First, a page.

Thank you, by the way, to all of those who have served and continue to serve our country. It's humbling to know that so many people care so deeply about protecting us. Thank you.
Years ago in one of my art classes in college we discussed the relationship between death and beauty. The theory, as far as my terribly faulty memory remembers it, is that we tend to value things more that we can't hold on to; things that are fleeting, that are poignant, and end in death or dissipation. Take a rose, for example.
A real flower is of more significance than it's synthetic counterpart, even though both could be equally scented and beautiful. The difference being that the actual rose will wilt, curl up, turn brown, and die in a week. Something about the ephemeral nature of the flower draws us to it and gives it more significance.
The same can be said for the momentary beauty of a sunset. We experience it but for a moment, and part of the allure is that it will go away and turn into darkness. To have witnessed the brilliance before it dissapears is compelling. The theory applies to many moments that are too short, tragic, and brilliant — like Romeo and Juliet. Or pretty much any death-centric drama (which is a genre I can't watch, by the way. I'm not fond of feeling sad.)
These firework pictures remind me of that discussion we had in class so long ago. We meet together for one night and wait for a brilliant few moments that explode violently and then die off into trails of smoke and ash. This particular show verges on the dangerous; embers frequently fall on the expectant crowd that is allowed to sit perhaps a little too close. Fireworks are amazing to witness first-hand. My JPEG reproduction will never fully capture the beauty of those brief moments, moments that can't truly be re-created.
These pictures were taken while we were visiting my side of the family over the summer. We were waiting for our new DSLR to arrive, and in the meantime, we used our old camera.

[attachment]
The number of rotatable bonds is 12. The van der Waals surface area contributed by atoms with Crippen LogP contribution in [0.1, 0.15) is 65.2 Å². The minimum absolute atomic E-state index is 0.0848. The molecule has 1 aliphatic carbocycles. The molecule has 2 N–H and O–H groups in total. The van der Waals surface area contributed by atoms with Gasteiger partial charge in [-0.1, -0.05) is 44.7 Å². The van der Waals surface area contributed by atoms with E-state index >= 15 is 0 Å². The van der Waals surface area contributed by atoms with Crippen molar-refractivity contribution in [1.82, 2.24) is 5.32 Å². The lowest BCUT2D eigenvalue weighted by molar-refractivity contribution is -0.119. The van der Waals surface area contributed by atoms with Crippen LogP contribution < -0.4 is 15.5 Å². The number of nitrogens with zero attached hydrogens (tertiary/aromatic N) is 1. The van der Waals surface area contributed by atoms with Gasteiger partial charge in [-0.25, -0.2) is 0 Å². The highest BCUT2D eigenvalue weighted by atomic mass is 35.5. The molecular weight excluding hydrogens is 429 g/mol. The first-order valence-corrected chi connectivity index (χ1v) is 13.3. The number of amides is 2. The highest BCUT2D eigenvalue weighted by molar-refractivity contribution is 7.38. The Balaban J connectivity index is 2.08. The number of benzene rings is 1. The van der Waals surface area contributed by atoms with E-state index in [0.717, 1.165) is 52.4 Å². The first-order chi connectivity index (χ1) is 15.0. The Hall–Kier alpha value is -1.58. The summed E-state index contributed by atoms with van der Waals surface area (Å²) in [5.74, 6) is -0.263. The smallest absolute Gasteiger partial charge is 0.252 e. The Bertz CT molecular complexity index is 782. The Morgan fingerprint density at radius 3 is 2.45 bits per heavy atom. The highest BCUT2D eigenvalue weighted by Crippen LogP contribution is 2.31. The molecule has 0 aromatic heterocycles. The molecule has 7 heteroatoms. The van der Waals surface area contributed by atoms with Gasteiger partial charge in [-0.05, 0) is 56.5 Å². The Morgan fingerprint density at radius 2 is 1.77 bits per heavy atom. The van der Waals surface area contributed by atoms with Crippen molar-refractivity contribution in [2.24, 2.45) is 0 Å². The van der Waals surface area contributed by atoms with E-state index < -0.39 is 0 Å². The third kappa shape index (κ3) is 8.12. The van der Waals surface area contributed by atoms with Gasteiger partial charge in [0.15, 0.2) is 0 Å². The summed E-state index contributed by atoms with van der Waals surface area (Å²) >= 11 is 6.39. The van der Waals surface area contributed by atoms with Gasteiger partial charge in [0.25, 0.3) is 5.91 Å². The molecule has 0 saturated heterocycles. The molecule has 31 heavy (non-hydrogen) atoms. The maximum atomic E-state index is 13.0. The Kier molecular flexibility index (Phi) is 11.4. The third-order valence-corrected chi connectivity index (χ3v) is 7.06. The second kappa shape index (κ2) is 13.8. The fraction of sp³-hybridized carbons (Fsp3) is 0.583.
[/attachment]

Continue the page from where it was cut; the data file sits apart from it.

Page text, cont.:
When we got home from the display, I transferred the images onto the laptop — just to see what they looked like, knowing that I would put them on the main computer and post them when we got home from vacation. As I was flipping through the pictures I received some bad news. The photos immediately became lost in the flood of emotions that I felt that night. They were forgotten as my thoughts turned acutely and painfully toward another topic.
Months later when I picked up the old camera to take a few pictures I saw that some images were still there, waiting to be transferred to the computer. I had forgotten what was depicted. It was surreal to remember this night and these images. As I looked through them, they triggered the emotions of the bad news I got that night. For this strange reason, these pictures have a greater significance — a greater beauty to me.
It's like when an old song comes on the radio that you distinctly associate with a poignant event in life. Those songs become so hauntingly compelling.
It's hard for me not to be pulled down by the weight of emotions. That's why I can't watch sad movies — I internalize the feelings too much. I need something bright and constant and silly and unchanging to balance out the heaviness of melancholy thoughts.
This is why I love Scrubs so.
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